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Ask Dr. Michael Salkin Your Own Question
Dr. Michael Salkin
Dr. Michael Salkin, Veterinarian
Category: Dog
Satisfied Customers: 28483
Experience:  University of California at Davis graduate veterinarian with 45 years of experience.
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We have a dog with liver and kidney disease. She is a golden

Resolved Question:

We have a dog with liver and kidney disease. She is a golden retriever, 11 years old, and her blood tests confirmed her illness. She still wants to eat it seems and follows my wife to the food cupboard at meal times, but is refusing to eat food more than once. In other words, we will give her something on day one which she eats, and on day 2 she refuses it. This goes across the board with all types of dog food, even human biscuits she will eat once and then refuse the next day. We have tried many types of dog food, also chicken, porridge and pasta and we ae running out of ideas. Apart from this she seems quite happy, is performing poops and pees normally but I am afraid that we are now runing out of options. Any ideas on how we can get her to eat?
Submitted: 3 years ago.
Category: Dog
Expert:  Dr. Michael Salkin replied 3 years ago.
Aloha! You're speaking to Dr. Michael Salkin
Unfortunately, the combination of liver and kidney disease is going to nauseate our patient and irritate the gastrointestinal tract. I can be more specific for you if I could review the most current blood/urine test results. I understand that you might not have a copy of the test results at home but Angie's vet can give you a copy which you could then upload to our conversation.

Conservative care involves the use of antacids such as the over the counter PepcidTwo (famotidine), the "liquid bandage" sucralfate (Carafate) which can assist in healing of gastrointestinal ulcers, antiemetic drugs such as maropitant (Cerenia) and the appetite stimulants cyproheptadine and mirtazapine. Warming Angie's food can make it more palatable and Angie's vet is likely to carry the highly palatable convalescent food Hill's a/d into which many dgos will dive because it contains such a high percentage of fat.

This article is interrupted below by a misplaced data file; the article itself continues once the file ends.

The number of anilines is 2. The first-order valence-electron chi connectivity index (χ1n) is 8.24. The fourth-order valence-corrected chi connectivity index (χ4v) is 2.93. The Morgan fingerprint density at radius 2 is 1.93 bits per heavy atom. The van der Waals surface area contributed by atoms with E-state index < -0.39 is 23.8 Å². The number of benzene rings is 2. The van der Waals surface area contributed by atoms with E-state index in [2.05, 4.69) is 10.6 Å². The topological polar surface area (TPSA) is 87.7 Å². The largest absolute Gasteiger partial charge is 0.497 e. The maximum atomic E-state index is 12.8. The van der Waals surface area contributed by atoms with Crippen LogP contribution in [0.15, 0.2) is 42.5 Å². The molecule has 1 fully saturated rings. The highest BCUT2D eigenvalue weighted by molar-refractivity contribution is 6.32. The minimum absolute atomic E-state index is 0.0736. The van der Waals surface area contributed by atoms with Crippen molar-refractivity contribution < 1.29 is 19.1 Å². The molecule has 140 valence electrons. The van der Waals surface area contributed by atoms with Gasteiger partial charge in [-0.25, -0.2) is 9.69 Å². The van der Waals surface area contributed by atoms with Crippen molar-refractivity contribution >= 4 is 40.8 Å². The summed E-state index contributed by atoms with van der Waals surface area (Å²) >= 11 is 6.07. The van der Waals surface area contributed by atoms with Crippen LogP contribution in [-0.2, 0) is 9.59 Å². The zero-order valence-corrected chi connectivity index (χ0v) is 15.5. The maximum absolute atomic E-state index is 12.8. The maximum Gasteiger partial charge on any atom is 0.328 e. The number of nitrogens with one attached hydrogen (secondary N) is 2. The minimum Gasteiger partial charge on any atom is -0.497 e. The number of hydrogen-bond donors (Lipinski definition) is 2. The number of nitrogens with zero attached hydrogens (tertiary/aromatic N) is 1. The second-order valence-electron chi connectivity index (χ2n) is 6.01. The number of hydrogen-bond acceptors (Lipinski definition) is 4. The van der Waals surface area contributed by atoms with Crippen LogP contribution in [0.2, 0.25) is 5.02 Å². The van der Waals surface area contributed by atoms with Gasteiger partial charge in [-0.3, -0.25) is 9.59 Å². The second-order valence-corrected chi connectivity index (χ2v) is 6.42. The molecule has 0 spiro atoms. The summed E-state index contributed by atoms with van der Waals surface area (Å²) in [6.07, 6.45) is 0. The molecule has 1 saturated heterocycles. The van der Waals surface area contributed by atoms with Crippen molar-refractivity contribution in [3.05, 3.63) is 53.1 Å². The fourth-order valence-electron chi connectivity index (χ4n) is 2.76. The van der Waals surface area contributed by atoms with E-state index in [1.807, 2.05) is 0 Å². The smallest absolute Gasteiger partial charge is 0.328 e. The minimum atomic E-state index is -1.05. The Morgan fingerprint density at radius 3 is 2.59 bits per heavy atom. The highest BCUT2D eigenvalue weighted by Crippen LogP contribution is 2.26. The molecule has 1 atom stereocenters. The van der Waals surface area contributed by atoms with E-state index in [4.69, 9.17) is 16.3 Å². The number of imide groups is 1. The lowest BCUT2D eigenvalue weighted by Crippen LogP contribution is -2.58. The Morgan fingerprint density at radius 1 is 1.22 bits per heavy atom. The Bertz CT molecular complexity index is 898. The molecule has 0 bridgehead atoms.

It's likely that a restricted diet has been prescribed for such a patient but it's more important that Angie eat the "wrong" thing than not eat the "right" thing. As far as I'm concerned, anything goes at this time. Angie's prognosis is predicated upon what I see in her test results so please do what you can about getting those results to me.
Customer: replied 3 years ago.

Angie Blood test Report

Expert:  Dr. Michael Salkin replied 3 years ago.
Thank you! While Angie's kidney tests are abnormal, they're not altered enough to cause such inappetance. Her liver tests are significantly elevated and she's severely hypoglycemic. This is worrisome for a very poorly functioning liver and/or an insulinoma - a tumor of the pancreas that secretes insulin and drives the blood sugar down so low. Insulinomas are highly metastatic and metastasize to the liver readily.

The next diagnostic should be an abdominal ultrasound in an attempt to clarify if such a cancer is present or pri***** *****ver failure is present, instead. Please continue our conversation if you wish.
Customer: replied 3 years ago.

To be honest we had been advised of the possibility of Cancer before, and we had considered whether to go down the ultrasound route. However, it is a three hour journey from where we live to a vet, including two ferry journeys, and at age 11 we were in doubt whether we would want to put her through an operation (if it were cancer) or whether she would be strong enough to survive it. We came to the conclusion that as our own vet said that the test results were very severe, that the best course of action would be to try and help her live her life to the full until the time when she was in severe discomfort. Hence the reason that we want her to eat, but we are struggling to get something that she will actually eat for more than 1 meal.

Expert:  Dr. Michael Salkin replied 3 years ago.
Thank you for the additional information. I understand your pragmatic approach. Please discuss the use of those drugs I mentioned with her vet. They can be picked up at your local druggist after Angie's vet calls in a prescription. Gravol (dimenhydrinate) can substitute for the maropitant as an antiemetic/anti-nauseant.

Please continue our conversation if you wish.
Dr. Michael Salkin and other Dog Specialists are ready to help you
Customer: replied 3 years ago.

Thank you for the information, you have been most helpful.

Expert:  Dr. Michael Salkin replied 3 years ago.
You're quite welcome. Thank you for your kind accept. I appreciate it.

I'm going to check back with you in a week for an update. Feel free to return to our conversation - even after rating - prior to my contacting you if you wish.

Please disregard the info request.

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